Credit: Healthexel

Have you ever wondered why people tend to get colds and flus in the winter more often than in the summer or always seem to get sick during or right after the holidays? Or, perhaps of even greater interest, have you ever wondered what you could do that might help you keep from coming down with something during cold season?

For many, the coming of fall is a joyous time of year. The relentless, round-the-clock heat of the summer months gradually turns into the just right climate of Indian Summer -- warm but mild days, and crisp, cold, good-for-sleeping nights. Back-to school, football season, the gathering of friends and family for annual festive holiday feasts, the beauty of autumn colors, transforming the landscape are just a few of the pleasant times many look forward to. But, for others, the coming of fall equates with the imminence of illness. For them, anticipation of the trimesteral change is more one of dread than delight; from their point of view, fall heralds flu season rather than holiday season!

But, take heart O ye fearful of fall turnings. Illuminating research into the exciting field of Metabolic Typing, especially the ever-growing volume of empirical data from individuals working with their own uniquely-designed metabolic programs, has done much to explain not only why so many get ill this time of year, but also how illness can be effectively prevented!

Before we take a look at some of the specific, practical actions one can take in the name of prevention, let's first examine some of the underlying principles that can help us understand why certain nutritional strategies for warding off winter's woes might be successful.


The quality of life of every living thing thrives or diminishes depending on its relationship to it's environment. All the life-sustaining processes of the human body (referred to in a word as metabolism), depend on the body's capacity for an energy exchange with its environment, whereby four major elements from the environment -- air, food, water and light -- are converted by the body into energy for life.

The ability to maintain life, especially in a state of perpetual health and well-being, is additionally reliant on the body's capacity for adapting to adverse environmental influences such as stress, toxins, temperature changes, and invading organisms (e.g., bacteria, viruses). Both the processes of metabolism and the adaptive capability of the human body are predicated on the body's capacity for the creation, maintenance and control of energy.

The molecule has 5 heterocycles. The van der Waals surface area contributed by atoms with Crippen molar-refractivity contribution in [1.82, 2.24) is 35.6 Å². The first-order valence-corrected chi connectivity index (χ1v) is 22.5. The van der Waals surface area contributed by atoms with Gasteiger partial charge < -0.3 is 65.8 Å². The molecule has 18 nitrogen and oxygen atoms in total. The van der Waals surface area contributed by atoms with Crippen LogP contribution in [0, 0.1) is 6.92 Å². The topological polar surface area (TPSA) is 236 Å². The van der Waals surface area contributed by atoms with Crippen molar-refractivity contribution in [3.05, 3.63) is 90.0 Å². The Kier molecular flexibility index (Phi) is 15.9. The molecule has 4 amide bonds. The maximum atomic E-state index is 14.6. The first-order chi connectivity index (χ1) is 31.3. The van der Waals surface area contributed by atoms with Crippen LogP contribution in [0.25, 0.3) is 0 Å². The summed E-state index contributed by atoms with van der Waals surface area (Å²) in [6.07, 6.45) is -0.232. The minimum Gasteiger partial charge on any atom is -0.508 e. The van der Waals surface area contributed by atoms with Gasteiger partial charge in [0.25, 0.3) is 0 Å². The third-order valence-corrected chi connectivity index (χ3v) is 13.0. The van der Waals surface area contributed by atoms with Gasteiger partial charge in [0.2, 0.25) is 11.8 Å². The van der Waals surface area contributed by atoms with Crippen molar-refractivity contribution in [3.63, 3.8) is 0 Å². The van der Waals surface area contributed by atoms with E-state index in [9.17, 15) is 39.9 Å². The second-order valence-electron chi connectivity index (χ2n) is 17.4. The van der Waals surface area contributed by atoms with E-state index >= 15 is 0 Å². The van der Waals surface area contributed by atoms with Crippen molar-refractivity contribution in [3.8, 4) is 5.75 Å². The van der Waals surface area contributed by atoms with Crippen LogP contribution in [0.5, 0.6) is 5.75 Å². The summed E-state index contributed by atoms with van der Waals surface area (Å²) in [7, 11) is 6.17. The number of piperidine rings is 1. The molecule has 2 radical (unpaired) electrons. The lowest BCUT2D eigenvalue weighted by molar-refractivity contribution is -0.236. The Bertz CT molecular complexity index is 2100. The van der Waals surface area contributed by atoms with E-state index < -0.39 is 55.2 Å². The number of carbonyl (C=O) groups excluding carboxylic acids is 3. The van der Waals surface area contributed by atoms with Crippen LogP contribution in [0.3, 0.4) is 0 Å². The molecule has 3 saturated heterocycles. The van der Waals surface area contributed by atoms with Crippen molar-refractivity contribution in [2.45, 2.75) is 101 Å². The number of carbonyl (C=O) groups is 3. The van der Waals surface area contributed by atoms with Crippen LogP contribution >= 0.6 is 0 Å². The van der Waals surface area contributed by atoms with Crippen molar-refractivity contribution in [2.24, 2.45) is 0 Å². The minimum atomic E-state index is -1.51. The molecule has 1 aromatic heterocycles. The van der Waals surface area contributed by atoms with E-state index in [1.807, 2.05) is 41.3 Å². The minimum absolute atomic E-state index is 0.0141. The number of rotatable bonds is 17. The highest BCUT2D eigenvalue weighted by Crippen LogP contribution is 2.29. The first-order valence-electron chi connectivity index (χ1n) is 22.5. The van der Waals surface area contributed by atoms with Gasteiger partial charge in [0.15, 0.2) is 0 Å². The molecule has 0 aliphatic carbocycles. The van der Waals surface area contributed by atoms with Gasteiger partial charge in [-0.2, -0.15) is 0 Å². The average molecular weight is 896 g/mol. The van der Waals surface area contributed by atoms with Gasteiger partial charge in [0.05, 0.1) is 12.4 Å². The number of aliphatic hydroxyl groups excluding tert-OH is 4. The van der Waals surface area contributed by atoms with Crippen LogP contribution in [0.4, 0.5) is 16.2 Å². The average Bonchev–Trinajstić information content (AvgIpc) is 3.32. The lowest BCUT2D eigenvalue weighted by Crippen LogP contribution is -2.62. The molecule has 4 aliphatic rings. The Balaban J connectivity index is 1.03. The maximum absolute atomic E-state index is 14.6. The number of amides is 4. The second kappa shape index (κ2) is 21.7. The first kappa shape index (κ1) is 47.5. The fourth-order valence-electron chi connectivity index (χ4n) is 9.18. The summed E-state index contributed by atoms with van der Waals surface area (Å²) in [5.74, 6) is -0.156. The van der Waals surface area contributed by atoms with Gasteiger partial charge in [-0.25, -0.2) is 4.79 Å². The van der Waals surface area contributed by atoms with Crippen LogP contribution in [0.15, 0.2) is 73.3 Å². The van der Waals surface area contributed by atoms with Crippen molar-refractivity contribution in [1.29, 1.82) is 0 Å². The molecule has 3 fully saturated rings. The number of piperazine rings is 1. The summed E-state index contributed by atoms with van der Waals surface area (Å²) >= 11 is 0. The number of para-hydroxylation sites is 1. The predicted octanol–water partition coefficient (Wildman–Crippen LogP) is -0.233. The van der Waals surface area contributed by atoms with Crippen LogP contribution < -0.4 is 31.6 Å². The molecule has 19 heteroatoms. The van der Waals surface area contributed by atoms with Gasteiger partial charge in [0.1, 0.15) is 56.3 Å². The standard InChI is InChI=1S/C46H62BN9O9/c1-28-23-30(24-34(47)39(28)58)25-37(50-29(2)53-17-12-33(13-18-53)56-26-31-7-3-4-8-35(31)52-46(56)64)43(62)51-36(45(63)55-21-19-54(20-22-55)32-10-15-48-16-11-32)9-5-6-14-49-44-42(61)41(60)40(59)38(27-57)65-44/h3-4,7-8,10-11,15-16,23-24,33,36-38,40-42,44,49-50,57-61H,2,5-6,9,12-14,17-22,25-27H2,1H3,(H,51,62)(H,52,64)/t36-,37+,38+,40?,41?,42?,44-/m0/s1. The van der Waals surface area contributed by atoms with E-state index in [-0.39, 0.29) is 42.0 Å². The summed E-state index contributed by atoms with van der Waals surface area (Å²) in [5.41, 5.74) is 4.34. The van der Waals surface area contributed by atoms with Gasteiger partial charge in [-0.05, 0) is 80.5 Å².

The creation of energy in the body takes place in the cells through complex chemical processes known collectively as oxidation. Of the four major elements necessary for sustaining life -- air, food, water and light -- three of them are relatively invariable. While it is true that the quality of air, water and light that different people are exposed to varies, relative to food, they tend to be essentially constant. Food, however, is a different story.

The food one ingests can vary dramatically in terms of the quality (organic, non-organic, processed, synthetic, whole, fresh, frozen, canned, packaged, etc.), the type (protein, fat or carbohydrate) and the nutrient content (specific balance of vitamins, minerals, amino acids, enzymes, etc.). Due to the various components that make up our food, nearly infinite variation is possible in terms of the kinds of foods we ingest. Nonetheless, whatever the combination of quality/type/nutrient content, food is intended to serve as fuel for our cells -- our body's engines of metabolism.

In any engine, the kind of fuel that is used is important in relation to the maximum energy output of the engine. A proper fuel mixture, one specifically suited to the engine in question, allows for optimum energy output. An improper or poor fuel mixture results in degradation of performance (consider the disappointing outcome of using diesel fuel in a gasoline engine). So it is with the cells of the human body. For maximum energy, peak performance and optimum health, it is vital that the cells in the human body acquire the proper fuel mixture.

We are all different from one another -- in the way we look, our height, weight, personality, behavior, inherited physiological strengths and weaknesses. And, on a biochemical level, each individual is as unique as his fingerprints. The same genetic material which carries the blueprint for our individual, physiological selves (such as our length of bones, color of skin and eyes, efficiency of organs), also contains information concerning individual nutritional requirements.

This means that different people have different genetically-dictated fuel (nutritional) requirements. In order to be healthy and function at an optimal level of efficiency, each individual must provide his cells with the proper fuel mixture. He must ingest only those foods which provide the proper balance of vitamins, minerals and other intrinsic factors specifically needed by his cells to optimally convert the four elements (air/water/food/light) into optimum, life-supporting, health-maximizing energy.